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Topics in Computational Bayesian Statistics

Study level

PhD

Master of Philosophy

Honours

Vacation research experience scheme

Faculty/Lead unit

Science and Engineering Faculty

School of Mathematical Sciences

Topic status

We're looking for students to study this topic.

Supervisors

Associate Professor Chris Drovandi
Position
Associate Professor
Division / Faculty
Science and Engineering Faculty

Overview

Bayesian statistics provide a framework for a statistical inference for quantifying the uncertainty of unknowns based on information pre and post data collection.

This information is captured in the posterior distribution, which is a probability distribution over the space of unknowns given the observed data.

The ability to make inferences based on the posterior essentially amounts to efficiently simulating from the posterior distribution, which can generally not be done perfectly in practice.

This task of sampling may be challenging for various reasons:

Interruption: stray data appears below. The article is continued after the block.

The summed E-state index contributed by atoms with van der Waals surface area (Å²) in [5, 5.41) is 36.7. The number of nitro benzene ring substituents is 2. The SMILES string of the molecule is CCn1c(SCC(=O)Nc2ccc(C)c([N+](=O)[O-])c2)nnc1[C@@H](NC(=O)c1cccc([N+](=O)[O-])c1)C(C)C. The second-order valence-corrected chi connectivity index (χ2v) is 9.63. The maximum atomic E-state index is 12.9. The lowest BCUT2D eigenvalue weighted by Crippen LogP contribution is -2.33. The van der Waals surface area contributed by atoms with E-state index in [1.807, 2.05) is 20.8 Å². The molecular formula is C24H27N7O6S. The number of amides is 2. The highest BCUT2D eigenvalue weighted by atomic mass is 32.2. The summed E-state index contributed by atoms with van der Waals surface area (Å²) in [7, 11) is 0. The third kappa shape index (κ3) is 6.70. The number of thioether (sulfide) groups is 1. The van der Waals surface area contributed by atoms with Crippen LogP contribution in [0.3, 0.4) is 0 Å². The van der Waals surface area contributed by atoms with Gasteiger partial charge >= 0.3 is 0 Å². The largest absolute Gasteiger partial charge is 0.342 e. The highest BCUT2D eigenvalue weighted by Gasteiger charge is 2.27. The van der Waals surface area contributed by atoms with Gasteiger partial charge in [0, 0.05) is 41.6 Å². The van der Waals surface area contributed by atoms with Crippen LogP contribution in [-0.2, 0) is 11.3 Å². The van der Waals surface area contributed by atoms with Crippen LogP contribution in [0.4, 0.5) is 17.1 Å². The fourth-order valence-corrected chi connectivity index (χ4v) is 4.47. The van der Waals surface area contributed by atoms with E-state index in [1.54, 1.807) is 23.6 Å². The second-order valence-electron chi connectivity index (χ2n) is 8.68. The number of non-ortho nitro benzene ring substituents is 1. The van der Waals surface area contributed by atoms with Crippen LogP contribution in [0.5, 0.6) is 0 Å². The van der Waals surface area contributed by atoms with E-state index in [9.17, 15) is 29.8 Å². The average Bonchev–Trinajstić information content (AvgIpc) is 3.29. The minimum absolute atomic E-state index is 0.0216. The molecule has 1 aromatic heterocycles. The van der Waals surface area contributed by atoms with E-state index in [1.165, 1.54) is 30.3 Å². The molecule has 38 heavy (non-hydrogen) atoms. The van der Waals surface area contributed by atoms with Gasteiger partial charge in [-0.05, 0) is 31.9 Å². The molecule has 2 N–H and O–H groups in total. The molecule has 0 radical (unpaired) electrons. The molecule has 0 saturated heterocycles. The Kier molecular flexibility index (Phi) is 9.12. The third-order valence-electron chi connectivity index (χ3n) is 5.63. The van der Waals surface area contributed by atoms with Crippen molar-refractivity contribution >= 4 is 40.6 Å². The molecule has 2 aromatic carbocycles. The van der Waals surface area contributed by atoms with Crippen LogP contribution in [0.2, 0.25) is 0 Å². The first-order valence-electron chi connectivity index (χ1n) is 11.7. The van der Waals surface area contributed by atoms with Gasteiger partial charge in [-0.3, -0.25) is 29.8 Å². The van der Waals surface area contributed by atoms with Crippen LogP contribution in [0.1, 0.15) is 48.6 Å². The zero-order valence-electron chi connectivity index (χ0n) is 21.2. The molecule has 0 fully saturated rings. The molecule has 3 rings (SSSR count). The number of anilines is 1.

• The posterior distribution is irregular (e.g. multi-modal, non-normal and/or complex dependency structures between components).
  • The likelihood function (the probability function of the data given unknowns) of the statistical model of interest may be expensive to compute.
  • The likelihood function is intractable but can be estimated unbiasedly.
  • The likelihood function is completely intractable but simulation from the model is feasible.
  • The model involves a hierarchy of several levels and has a large number of parameters.
  • There are several competing models of interest.

Research activities

Your project will develop new computational statistics algorithms to address one or more of these challenges.

A related problem is in optimal Bayesian experimental design, where the optimal value of controllable variables of an experiment needs to be determined in order to maximise the information contained in the posterior distribution.

This problem is at least an order of magnitude more computationally expensive than the Bayesian inference problem.

A project in this direction will develop new statistical algorithms to expand the class of problems for which it is computationally feasible to apply optimal Bayesian design.

There may be opportunities to collaborate with external institutions.

Outcomes

By the completition of this research topic you will:

  • develop new statistical algorithms that are computationally efficient and implement them in relevant computer software
  • discover new insights into challenging applications
  • present results as journal articles.

Skills and experience

We expect our students to have the following necessary skills:

  • stochastic modelling
  • programming.

An understand of statistical inference is highly desirable.

Keywords

Contact

Contact the supervisor for more information.